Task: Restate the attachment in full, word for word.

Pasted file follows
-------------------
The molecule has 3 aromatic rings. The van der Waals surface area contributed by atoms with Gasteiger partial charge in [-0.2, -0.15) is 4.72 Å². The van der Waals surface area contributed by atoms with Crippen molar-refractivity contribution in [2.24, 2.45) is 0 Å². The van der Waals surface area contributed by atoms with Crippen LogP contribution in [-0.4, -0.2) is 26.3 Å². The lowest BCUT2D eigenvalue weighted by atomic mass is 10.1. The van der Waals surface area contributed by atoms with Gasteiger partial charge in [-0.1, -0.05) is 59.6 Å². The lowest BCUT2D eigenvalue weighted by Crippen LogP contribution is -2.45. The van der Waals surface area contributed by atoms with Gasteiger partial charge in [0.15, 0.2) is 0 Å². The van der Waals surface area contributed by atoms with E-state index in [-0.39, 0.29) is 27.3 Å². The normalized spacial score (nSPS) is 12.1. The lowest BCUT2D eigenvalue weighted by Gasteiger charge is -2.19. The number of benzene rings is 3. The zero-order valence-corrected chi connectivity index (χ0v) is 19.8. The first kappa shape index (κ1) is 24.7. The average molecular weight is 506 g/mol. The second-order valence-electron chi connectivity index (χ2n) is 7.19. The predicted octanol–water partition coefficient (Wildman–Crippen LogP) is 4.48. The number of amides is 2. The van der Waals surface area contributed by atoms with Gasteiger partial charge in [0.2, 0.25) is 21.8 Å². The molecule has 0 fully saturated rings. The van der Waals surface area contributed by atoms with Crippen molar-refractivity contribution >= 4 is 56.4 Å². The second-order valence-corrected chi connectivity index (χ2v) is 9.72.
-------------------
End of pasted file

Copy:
The molecule has 3 aromatic rings. The van der Waals surface area contributed by atoms with Gasteiger partial charge in [-0.2, -0.15) is 4.72 Å². The van der Waals surface area contributed by atoms with Crippen molar-refractivity contribution in [2.24, 2.45) is 0 Å². The van der Waals surface area contributed by atoms with Crippen LogP contribution in [-0.4, -0.2) is 26.3 Å². The lowest BCUT2D eigenvalue weighted by atomic mass is 10.1. The van der Waals surface area contributed by atoms with Gasteiger partial charge in [-0.1, -0.05) is 59.6 Å². The lowest BCUT2D eigenvalue weighted by Crippen LogP contribution is -2.45. The van der Waals surface area contributed by atoms with Gasteiger partial charge in [0.15, 0.2) is 0 Å². The van der Waals surface area contributed by atoms with E-state index in [-0.39, 0.29) is 27.3 Å². The normalized spacial score (nSPS) is 12.1. The lowest BCUT2D eigenvalue weighted by Gasteiger charge is -2.19. The number of benzene rings is 3. The zero-order valence-corrected chi connectivity index (χ0v) is 19.8. The first kappa shape index (κ1) is 24.7. The average molecular weight is 506 g/mol. The second-order valence-electron chi connectivity index (χ2n) is 7.19. The predicted octanol–water partition coefficient (Wildman–Crippen LogP) is 4.48. The number of amides is 2. The van der Waals surface area contributed by atoms with Gasteiger partial charge in [0.2, 0.25) is 21.8 Å². The molecule has 0 fully saturated rings. The van der Waals surface area contributed by atoms with Crippen molar-refractivity contribution >= 4 is 56.4 Å². The second-order valence-corrected chi connectivity index (χ2v) is 9.72.